Mr. McMaster noted that the new designs are not 100 percent complete, and he said the development team plans a second round of consultations once the public has given feedback.
Dr. Galipp, who joined the forum via video with INROS Lacknew S.E. architect Torsten Illgen, said one of the biggest challenges was addressing space constraints given the long but narrow stretch of shore designated for the terminal.
Early concepts didn’t include enough wharf space to fit three vessels, weren’t easily walkable, and didn’t include much space for vehicles to drop off passengers, he said while presenting the plans.
“We are proposing a different layout,” Dr. Galipp said. “The philosophy behind the layout we are proposing here is to minimise reclamation along the shoreline.”
The new plan also moves the wharf structure 10-50 metres closer to the ocean than in the previous layouts to create more space in front of the main building, he said.
The plan includes a multistorey car park and designated drop-off zone by the building entrance to address traffic concerns. The new layout would leave room for up to 10 taxi stands and staff parking, according to Dr. Galipp.
A private vessel jetty would be built east of the existing building. Members of the Marine Association of the BVI saw the plans earlier in the week, he said, and they considered three different options for how it would be oriented: north-south, northwest-southwest, or eastwest. Each alignment offered different benefits for how many berths could be added, the ease of manoeuvring into the spots, and whether dredging would be necessary, he said.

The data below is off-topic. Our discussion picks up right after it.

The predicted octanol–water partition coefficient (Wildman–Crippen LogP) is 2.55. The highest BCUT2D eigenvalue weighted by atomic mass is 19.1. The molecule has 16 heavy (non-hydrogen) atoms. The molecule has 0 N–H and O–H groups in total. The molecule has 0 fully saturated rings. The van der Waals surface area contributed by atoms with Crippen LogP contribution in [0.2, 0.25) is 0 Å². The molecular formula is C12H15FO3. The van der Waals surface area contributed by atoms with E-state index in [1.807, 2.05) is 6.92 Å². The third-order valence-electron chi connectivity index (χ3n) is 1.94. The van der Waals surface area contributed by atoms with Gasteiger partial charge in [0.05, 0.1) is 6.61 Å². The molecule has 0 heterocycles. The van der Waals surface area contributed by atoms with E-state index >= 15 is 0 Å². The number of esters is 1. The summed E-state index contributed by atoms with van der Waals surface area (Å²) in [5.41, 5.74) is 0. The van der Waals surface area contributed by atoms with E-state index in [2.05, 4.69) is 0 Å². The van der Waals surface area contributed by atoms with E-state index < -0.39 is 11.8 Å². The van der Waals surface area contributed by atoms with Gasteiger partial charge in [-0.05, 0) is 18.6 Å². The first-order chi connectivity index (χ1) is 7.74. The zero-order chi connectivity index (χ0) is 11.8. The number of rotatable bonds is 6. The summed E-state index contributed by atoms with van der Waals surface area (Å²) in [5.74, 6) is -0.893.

The terminal building itself, presented by Mr. Illgen, aims to make guests from both the land and sea feel welcome. He said the design is relatively open while still providing necessary protection from the elements.
“We have decided to make an exterior skeleton which is very strong and concrete, and we put in … several measures to protect the building from not only hurricanes, but also from the sun and rain,” Mr. Illgen said. “But this shell can also be opened up during sunny days.”
The roof would also be covered in solar panels, he said.
Once detailed plans are completed for the whole project, likely around the middle of April, it will go out to tender, Dr. Galipp said.
Junior Minister for Trade and Economic Development Shereen Flax-Charles described the plans as a “state-of-the-art” and “futuristic” view of the gateway.
She said it is important to tourists, residents, and business owners to have a modern facility ready to meet their needs.
The premier added that he’s optimistic the annual number of passengers arriving through the terminal will be even greater than the estimated 200,000.
Dr. Galipp said the next steps include gathering more feedback on these initial plans and submitting a climate vulnerability risk assessment report next week along with other reports.
Meeting attendees asked about immediate concerns, like how the terminal would handle quarantining individuals, and about the long-term stability of the building given its vulnerability to powerful winds and waves coming off the ocean during hurricane season.
Mr. Illgen illustrated how shields could be pulled down during poor weather.
“We will shut down the whole building with hurricane fabrics, which are fixed within rails between the ribs of the building,” he said.
Some community members remained sceptical, however.
“As soon as one hurricane throws a 35-footer at that, [it’s] gone,” Marvin Hazell wrote in the comments section under the Facebook livestream. “I mean. Wow. Not [a] fan. I think something more sturdy with colours that match the area would be great.”